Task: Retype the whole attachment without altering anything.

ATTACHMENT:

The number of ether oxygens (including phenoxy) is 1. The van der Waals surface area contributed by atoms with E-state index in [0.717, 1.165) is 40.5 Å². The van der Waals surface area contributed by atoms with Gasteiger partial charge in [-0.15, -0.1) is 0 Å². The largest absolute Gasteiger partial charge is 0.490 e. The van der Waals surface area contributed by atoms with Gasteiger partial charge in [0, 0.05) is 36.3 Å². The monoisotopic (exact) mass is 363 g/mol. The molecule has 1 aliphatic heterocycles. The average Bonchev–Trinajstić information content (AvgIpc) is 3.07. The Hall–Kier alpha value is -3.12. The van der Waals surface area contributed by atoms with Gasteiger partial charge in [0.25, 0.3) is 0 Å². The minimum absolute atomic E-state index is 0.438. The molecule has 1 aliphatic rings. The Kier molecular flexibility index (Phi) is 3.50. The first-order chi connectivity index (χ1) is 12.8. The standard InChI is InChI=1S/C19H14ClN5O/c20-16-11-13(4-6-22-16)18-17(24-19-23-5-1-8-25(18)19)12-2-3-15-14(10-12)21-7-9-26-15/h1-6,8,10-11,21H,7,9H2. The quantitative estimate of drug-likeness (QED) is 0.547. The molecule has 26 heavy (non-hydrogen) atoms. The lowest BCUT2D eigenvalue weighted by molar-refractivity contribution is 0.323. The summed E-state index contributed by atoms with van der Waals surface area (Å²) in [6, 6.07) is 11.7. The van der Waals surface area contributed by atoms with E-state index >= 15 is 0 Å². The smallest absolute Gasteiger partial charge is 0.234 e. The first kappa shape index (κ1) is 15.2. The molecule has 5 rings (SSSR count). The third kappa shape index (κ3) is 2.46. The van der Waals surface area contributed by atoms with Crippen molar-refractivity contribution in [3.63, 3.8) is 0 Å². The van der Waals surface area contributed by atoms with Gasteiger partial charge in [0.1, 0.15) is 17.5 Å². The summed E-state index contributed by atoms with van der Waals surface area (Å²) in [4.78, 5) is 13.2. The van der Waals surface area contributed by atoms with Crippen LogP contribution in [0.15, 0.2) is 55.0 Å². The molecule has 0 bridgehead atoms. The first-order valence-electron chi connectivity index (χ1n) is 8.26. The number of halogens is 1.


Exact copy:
The number of ether oxygens (including phenoxy) is 1. The van der Waals surface area contributed by atoms with E-state index in [0.717, 1.165) is 40.5 Å². The van der Waals surface area contributed by atoms with Gasteiger partial charge in [-0.15, -0.1) is 0 Å². The largest absolute Gasteiger partial charge is 0.490 e. The van der Waals surface area contributed by atoms with Gasteiger partial charge in [0, 0.05) is 36.3 Å². The monoisotopic (exact) mass is 363 g/mol. The molecule has 1 aliphatic heterocycles. The average Bonchev–Trinajstić information content (AvgIpc) is 3.07. The Hall–Kier alpha value is -3.12. The van der Waals surface area contributed by atoms with Gasteiger partial charge in [0.25, 0.3) is 0 Å². The minimum absolute atomic E-state index is 0.438. The molecule has 1 aliphatic rings. The Kier molecular flexibility index (Phi) is 3.50. The first-order chi connectivity index (χ1) is 12.8. The standard InChI is InChI=1S/C19H14ClN5O/c20-16-11-13(4-6-22-16)18-17(24-19-23-5-1-8-25(18)19)12-2-3-15-14(10-12)21-7-9-26-15/h1-6,8,10-11,21H,7,9H2. The quantitative estimate of drug-likeness (QED) is 0.547. The molecule has 26 heavy (non-hydrogen) atoms. The lowest BCUT2D eigenvalue weighted by molar-refractivity contribution is 0.323. The summed E-state index contributed by atoms with van der Waals surface area (Å²) in [6, 6.07) is 11.7. The van der Waals surface area contributed by atoms with E-state index >= 15 is 0 Å². The smallest absolute Gasteiger partial charge is 0.234 e. The first kappa shape index (κ1) is 15.2. The molecule has 5 rings (SSSR count). The third kappa shape index (κ3) is 2.46. The van der Waals surface area contributed by atoms with Crippen molar-refractivity contribution in [3.63, 3.8) is 0 Å². The van der Waals surface area contributed by atoms with Gasteiger partial charge in [0.1, 0.15) is 17.5 Å². The summed E-state index contributed by atoms with van der Waals surface area (Å²) in [4.78, 5) is 13.2. The van der Waals surface area contributed by atoms with Crippen LogP contribution in [0.15, 0.2) is 55.0 Å². The molecule has 0 bridgehead atoms. The first-order valence-electron chi connectivity index (χ1n) is 8.26. The number of halogens is 1.